You are to be commended for initiating the Tribe section ("A Moral Dilemma: 'No Country for Old Men,'" "A Rational Jerusalem"). The two articles printed in the Dec. 7 issue were equal to anything published in The Journal. Both the articles were well reasoned and had superior writing. It is a great page.
I was appalled at the articles regarding the Orthodox justification for murdering innocent animals in the name of some obscure tradition ("Schecting," Dec. 21).
It is amazing to me that in this century, anyone would claim that animals do not feel pain. That was understandable more than 5,000 years ago, when animal sacrifice was practiced. However, we have learned a lot since then about the nature of animals -- that they have emotions and feel pain, fear, terror, as well as love and joy.
Goats and cows and most other animals are sweet, docile and loving, but obviously, the participants in this gruesome, cruel activity have no interest in learning what we now know about the nature of animals but, rather, justify their cruelty by calling it a tradition.
If slitting throats is so painless, why don't we use it when we invoke the death penalty for humans? One can only imagine the furor and outrage that would create.
In describing a kosher slaughter scene, Natalie Rosenstock cites a rabbinical student's deepened belief and "respect for the way Jews do this" and his conviction of the shochet's "holy intentions" ("Watching Ritual Slaughter Generates Strong Emotions").
There is nothing holy about slicing into a sentient being's throat and killing it, all for a moment of crass sensual gratification. Shechita is rife with blood, death and, as some studies suggest, the suffering of the animal.
Jews who pride themselves on practicing the precepts of compassion and mercy have no business deriving pleasure from such a base, barbaric act, no matter what the theological justifications given for it.
Talia A. Shulman
Congratulations to Elaine Sandberg and her new book ("Newest Mah-Jongg Players 'Crak' Stereotypes - Bam!" Dec. 21). Yes, mah-jongg has definitely cracked age and racial barriers. The game has grown in popularity, as Jay Firestone points out in his article in Lifecycles.
Last August, I accompanied my husband who participated and lectured at the International Association of Yiddish Clubs (IAYC) conference held in Cleveland. It was a four-day event, and each day at lunch time (we hurried to finish our meal early) and again often at 10 p.m., four women met in the lobby of the hotel and played "Yiddish Mahj."
One of the women suggested we play using Yiddish in place of English, and so we did. Cracks became "shpaltn," dots became "pinlekh," a red dragon was called royte drakon and the list goes on. My Yiddish-speaking husband, Hale Porter, corrected our pronunciation and vocabulary list, and we had so much fun speaking Yiddish mahj.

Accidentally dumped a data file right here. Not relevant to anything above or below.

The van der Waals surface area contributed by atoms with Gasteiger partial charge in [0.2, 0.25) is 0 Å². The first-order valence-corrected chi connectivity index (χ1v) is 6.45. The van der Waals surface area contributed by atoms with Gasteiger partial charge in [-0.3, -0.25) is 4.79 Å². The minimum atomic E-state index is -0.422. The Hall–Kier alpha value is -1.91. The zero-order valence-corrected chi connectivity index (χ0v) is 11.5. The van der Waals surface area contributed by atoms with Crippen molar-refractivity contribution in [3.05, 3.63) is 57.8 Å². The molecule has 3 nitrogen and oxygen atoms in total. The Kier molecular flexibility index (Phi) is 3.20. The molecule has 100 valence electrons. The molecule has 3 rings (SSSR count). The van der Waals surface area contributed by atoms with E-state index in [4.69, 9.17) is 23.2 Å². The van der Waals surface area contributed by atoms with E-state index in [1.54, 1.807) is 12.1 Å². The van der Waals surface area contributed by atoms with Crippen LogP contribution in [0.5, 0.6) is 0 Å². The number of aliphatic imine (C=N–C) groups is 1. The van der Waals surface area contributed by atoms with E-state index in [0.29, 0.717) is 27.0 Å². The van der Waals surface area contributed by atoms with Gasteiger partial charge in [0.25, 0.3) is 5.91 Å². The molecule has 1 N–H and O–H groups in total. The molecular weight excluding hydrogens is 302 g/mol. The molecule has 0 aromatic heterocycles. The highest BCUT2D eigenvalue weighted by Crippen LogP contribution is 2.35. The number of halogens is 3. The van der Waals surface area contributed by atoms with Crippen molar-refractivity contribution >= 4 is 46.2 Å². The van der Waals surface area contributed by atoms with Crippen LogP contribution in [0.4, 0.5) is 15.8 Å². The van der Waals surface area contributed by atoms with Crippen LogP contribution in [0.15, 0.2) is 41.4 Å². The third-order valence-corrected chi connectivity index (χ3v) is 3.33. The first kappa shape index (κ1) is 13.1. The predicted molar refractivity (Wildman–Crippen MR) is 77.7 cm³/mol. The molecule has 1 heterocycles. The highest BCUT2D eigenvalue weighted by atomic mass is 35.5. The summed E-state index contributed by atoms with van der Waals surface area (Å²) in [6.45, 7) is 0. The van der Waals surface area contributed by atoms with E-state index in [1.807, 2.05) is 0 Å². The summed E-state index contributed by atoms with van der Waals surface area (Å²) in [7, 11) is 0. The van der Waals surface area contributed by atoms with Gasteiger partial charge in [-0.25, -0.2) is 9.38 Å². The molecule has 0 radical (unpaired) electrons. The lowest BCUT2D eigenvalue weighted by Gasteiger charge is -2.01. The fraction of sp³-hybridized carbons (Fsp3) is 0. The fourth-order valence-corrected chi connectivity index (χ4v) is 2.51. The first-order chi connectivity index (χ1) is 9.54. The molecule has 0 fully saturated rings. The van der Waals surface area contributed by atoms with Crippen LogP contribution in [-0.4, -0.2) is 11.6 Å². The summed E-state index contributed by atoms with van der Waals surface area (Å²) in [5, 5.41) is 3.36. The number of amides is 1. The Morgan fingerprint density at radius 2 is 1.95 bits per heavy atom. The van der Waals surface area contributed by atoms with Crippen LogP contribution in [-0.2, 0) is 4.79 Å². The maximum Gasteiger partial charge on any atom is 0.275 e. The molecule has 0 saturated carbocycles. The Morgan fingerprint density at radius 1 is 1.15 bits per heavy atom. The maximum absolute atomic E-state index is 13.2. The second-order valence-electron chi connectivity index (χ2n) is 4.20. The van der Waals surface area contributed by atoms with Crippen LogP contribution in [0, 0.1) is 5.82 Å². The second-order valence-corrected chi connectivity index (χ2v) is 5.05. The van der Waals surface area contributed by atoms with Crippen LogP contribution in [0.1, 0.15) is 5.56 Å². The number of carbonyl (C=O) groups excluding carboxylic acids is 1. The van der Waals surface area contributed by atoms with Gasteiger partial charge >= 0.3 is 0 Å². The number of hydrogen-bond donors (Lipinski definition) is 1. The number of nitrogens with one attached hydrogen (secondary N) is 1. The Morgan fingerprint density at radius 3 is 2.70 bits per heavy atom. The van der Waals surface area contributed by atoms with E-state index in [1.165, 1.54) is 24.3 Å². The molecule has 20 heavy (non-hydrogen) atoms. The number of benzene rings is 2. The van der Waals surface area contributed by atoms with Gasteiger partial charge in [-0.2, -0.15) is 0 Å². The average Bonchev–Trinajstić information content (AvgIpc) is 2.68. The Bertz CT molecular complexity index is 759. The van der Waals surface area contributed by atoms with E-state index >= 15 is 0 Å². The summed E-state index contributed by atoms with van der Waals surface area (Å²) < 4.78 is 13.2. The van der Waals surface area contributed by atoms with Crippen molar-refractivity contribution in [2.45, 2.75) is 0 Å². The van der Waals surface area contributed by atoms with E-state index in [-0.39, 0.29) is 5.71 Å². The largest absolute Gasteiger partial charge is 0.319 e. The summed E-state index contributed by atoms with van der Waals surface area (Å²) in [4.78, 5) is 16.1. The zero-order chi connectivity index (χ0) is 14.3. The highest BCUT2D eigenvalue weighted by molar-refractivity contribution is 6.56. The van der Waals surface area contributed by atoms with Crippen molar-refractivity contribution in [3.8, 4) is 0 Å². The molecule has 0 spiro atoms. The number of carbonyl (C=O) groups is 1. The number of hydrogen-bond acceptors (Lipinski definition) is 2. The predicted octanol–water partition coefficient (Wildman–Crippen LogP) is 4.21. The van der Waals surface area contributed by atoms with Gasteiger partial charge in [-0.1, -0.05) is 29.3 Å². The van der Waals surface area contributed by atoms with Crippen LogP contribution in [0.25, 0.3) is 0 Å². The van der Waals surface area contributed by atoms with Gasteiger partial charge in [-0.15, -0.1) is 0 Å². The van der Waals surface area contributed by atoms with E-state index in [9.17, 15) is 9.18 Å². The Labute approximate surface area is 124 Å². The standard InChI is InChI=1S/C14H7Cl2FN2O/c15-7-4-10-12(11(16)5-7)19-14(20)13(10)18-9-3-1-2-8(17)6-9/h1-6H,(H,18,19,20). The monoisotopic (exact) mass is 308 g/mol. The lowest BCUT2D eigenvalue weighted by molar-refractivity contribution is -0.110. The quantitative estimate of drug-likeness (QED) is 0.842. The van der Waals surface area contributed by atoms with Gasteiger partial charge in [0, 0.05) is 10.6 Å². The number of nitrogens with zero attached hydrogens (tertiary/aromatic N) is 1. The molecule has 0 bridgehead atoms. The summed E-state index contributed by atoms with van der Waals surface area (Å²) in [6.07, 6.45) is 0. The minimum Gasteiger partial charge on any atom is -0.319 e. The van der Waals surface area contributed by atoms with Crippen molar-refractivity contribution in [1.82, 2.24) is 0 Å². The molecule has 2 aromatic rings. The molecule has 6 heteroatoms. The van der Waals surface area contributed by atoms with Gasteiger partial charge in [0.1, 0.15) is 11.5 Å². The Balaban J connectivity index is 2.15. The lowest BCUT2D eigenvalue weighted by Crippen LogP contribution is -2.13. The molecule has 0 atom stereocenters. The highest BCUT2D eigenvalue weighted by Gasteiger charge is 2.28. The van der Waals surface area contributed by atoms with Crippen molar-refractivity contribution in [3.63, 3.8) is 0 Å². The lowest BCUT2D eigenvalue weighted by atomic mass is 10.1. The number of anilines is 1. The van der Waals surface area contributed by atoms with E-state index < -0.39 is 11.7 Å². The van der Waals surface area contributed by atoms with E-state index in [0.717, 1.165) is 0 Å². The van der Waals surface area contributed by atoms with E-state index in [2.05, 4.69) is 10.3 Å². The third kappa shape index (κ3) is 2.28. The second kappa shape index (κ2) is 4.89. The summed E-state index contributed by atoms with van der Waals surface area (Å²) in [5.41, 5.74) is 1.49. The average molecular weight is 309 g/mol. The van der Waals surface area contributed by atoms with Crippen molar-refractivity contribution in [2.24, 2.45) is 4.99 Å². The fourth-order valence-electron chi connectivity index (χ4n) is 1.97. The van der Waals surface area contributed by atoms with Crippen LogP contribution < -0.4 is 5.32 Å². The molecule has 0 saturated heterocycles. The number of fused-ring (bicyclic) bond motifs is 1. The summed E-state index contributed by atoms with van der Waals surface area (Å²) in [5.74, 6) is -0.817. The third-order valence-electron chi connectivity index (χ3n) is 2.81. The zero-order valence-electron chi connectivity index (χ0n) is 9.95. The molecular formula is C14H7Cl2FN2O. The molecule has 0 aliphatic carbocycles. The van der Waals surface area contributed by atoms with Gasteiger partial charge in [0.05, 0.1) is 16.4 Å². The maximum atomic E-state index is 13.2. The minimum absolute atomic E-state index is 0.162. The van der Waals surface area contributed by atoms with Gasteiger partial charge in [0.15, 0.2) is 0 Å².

Spreading the word and game even further, I am teaching mah-jongg to seniors who reside at Beverly Carmel Assisted Living in West Los Angeles. It's also good for the memory and to help people to use their brain cells.
Thank you to The Jewish Journal, Elaine Sandberg and American Jewish University for spreading the word.
Sydney Turk Porter
H.O.P.E. for Many
This Dec. 26 marked 20 years since my wife died. I have found a new life, although it wasn't easy, having my first life turned upside down. This new life would not have been possible had it not been for the almost two years I spent in the H.O.P.E. Foundation Bereavement Program in 1988 and 1989.
It was a special thrill to read your article on the foundation, knowing that it continues to do its incalculably good work ("H.O.P.E for Bereaved, Even Years Later," Dec. 21).
I thank the program; I thank Jane Ulman for her wonderful article, and I thank Dr. Marilyn Stolzman for her dedication to the program and for helping me cope with a great loss.
Thank you for covering the MPAC convention ("Muslim Americans Feeling Snubbed in Presidential Race," Dec. 21).
I believe that efforts toward examining each others point of views can only help bring peace and harmony if the reporting is balanced.
When it comes to Muslims, it is to be noted that few people from the Jewish community have made any significant efforts to do deep listening. The whole relationship between the two groups remains overwhelmed by the Arab-Israeli conflict.
With prevailing attitudes of mistrust, suspicion and even downright hostility between the two, only the courageous efforts of people like Rabbi Jacob can give us hope and direction. And yet your report failed to acknowledge his inspiring message.